Note how we use the database letter and the label. It's good practice to give the labels the same name as the variable in the application, but it is not a requirement.
And when we're finished, we CLOSE the database. You should always close things when you're finished with them. It means you use less memory, and your application will run faster.
Saving the preferences is a very similar process. Firstly we ake sure the directory exisits on the C drive. Once we're sure this is made, we DELETE the old (un-needed) .ini file, CREATE a new one and set the values.
Once all the values are set, we must save the changes into the database by using the APPEND function. This adds the information to the end of the database. As it is a new database (we deleted the old one) then it will always be the first record. We then CLOSE in the same way as before.
You'll notice the use of TRAP as a keyword. TRAP simply suppresses any error messages that may occur from the command on the rest of the line. This way, if the directory we are trying to create already exists, our program won't panic and stop, but will carry on.
Setting Screen Sizes and Toolbars
Whenever an OPL program is started, it will immediatly create for itself a blank window taking up the full size of the screen. Now, some programmers will use this window, others will leave it sitting in the background, and some will change its size so it hides anything behind it, but isn't actually used for anything. This is the approach our Event Core uses...
is where we alter the default window. (x,y) determines where the top left corner of the default window is (in relation to the top left of the screen), and width and height change the dimensions of the window.
The width of the whole screen is 640 pixels. Looking at the left hand toolbar, this can either be off (0) or on (1). The size is set by the type, small (1, which is 32 pixels wide) or standard (0, which is 96 pixels wide)...
The right hand CBA button can be either always visible (1), or only show up when a CBA button is pressed (0). The width is between 80 and 130 pixels, depending on how long the text labels for the buttons are.
The title bar is the blue title that stretches along the top. It is XX pixels high. Set is as being visible (1) or hidden (0) with...
You can also specify what text is shown in the title bar with the folowing command, Note that you would normally have the program's name in the title bar. Note the Constant used from the standard external file to say it is the main title.
All the above values for these bars are held by Event Core in the .ini file. At the moment, you decide what bars are shown by your app when you code it, and they do not change. Later on, you may want the user to be able to decide what they want to see or not see, so you will need those values stored in the .ini. This is a good example of thinking ahead when programming, even if (in the end) it is something you never use.
Now, to start our display, we create one window that fits within the the tree bars (status, title, cba) if they are open or not. This is the primary screen and we'll do most of our work in here. Just to prove that it is working, we also copy the FreEPOC logo into the window from an external graphics file. We're taking a detailed look at graphics commands in the next part, so for the meantime I'll leave these unexplained. See if you can work out what's going on!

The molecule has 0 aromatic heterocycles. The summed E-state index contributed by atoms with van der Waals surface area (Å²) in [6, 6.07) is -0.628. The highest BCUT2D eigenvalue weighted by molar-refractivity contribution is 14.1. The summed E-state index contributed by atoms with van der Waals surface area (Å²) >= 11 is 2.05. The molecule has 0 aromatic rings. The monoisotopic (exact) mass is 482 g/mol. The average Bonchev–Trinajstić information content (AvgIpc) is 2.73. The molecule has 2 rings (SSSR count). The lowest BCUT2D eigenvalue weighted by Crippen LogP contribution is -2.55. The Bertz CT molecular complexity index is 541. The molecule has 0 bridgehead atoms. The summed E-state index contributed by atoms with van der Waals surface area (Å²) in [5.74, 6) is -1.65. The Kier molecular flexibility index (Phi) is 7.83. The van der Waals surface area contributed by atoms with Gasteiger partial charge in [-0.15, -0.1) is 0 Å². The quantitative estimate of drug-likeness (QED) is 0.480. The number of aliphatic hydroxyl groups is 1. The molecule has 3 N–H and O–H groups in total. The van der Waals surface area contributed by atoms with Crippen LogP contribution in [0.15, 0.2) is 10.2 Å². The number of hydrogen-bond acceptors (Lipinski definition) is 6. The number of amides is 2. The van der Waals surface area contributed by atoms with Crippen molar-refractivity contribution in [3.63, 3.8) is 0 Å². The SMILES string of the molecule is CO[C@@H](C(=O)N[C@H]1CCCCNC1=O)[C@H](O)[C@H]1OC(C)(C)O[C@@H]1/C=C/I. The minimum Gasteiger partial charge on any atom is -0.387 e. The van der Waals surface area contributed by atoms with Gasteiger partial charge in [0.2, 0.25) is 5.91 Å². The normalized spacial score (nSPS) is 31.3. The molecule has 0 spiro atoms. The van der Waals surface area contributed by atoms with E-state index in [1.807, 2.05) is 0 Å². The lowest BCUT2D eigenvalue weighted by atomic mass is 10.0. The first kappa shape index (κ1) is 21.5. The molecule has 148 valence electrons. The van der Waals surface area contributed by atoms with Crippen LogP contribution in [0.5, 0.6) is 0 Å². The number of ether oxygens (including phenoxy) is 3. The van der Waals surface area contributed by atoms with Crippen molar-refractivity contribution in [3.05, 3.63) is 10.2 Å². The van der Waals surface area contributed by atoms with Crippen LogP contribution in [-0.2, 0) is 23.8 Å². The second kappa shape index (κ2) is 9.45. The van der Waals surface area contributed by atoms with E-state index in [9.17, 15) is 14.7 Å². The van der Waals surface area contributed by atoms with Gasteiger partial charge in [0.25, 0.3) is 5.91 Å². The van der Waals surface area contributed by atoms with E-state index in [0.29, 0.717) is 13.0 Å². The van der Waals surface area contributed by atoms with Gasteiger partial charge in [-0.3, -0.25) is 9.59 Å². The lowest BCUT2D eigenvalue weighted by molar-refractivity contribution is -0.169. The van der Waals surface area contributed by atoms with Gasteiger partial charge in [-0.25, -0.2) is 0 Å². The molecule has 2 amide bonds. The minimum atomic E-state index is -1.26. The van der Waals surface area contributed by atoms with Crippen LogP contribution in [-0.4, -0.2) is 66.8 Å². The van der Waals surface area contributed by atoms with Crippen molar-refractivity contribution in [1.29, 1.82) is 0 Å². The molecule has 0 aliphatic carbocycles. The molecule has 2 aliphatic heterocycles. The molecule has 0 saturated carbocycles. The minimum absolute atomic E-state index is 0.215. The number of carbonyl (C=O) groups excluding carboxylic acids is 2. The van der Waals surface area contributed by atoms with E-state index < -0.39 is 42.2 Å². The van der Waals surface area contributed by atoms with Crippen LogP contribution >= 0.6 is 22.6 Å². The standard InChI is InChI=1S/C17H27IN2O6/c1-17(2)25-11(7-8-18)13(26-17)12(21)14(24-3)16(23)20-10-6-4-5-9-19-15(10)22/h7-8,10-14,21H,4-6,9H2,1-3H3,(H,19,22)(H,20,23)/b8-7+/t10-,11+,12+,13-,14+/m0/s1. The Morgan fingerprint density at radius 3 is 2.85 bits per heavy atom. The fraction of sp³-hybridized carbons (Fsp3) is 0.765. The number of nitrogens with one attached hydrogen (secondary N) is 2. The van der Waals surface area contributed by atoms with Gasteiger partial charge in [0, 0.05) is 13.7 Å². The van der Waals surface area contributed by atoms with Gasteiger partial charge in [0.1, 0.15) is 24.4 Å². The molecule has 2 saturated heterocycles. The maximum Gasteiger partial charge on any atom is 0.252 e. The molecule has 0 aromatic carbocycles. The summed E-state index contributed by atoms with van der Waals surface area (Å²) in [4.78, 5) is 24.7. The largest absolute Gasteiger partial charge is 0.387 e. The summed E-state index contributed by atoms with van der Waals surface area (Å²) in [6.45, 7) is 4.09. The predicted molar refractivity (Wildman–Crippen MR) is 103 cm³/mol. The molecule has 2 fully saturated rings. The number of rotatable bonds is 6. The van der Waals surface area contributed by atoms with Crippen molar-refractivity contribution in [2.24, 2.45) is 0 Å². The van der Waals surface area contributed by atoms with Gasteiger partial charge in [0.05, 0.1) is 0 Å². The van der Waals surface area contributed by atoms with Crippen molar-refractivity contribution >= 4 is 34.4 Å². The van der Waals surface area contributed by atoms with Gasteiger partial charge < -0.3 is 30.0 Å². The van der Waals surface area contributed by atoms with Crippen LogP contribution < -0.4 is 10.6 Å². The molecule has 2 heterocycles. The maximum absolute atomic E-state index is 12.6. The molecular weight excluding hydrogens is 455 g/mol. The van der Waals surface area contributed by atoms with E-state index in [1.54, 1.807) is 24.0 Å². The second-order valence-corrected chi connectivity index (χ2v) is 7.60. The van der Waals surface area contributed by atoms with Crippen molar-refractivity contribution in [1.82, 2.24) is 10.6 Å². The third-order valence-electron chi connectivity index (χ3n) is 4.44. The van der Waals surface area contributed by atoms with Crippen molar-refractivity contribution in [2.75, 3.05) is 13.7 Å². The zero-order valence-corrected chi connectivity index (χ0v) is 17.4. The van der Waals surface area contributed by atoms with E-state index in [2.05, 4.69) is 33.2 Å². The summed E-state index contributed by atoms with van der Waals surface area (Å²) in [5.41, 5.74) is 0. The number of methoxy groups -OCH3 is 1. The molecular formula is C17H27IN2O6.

Rather than the simple loop shown at the start of this part, our Event Core has two DO... UNTIL loops, one within the other (this is called a nested loop). This is to help with applications that are on a 'level by level' design (eg Vexed). What happens is the 'outside loop' reads something like this...
exit%=0 DO load_the_next_level: initialise_level: level_completed%=0 DO play_the_game: UNTIL level_completed%=1 UNTIL exit%=1
From this, you'll see that this makes a lot more sense, is easier to read, and keeps your app as small and easy to follow (and program) as possible.
The Main Event Loop
This is scary stuff, and there is no simple way to ease you into it. The best you can do is understand what is going on, and leave it at that.
Commands From The System
Firstly, the program checks to see if it has been told to do anything by the computer. The computer sends messages in a text string, and you retrieve this with...
Three options concern you...
IF LEFT$(c$,1)=KGetCmdLetterExit$ Exit:
This is self explanatory, and tells the app that it is to close immediatly. We could use the OPL command STOP here which closes everything, but we want to save our preferencesand exit gracefully. So we jump to our exit: procedure (which we talk about in a few paragraphs.
ELSEIF LEFT$(c$,1)=KGetCmdLetterBackup$ Exit:
Pretty much the same as before. here the Communicator is being backed up. Again we want to gracefully exit, saving changes as we go, so the most recent version of the information has been saved.
The program has been jumped to. Now in some programs, you'll need to update screens and variables, in others you won't need to alter anyting due to being in the background for some time. It depends on the application. If you needed to have a procedure when called back, you'd jump to it from here.
Next the system decides if it has been sent a keypress to act on. If it has, it jumps to a procedure (PROC g_kbddrv: for keyboard driver) to process this key.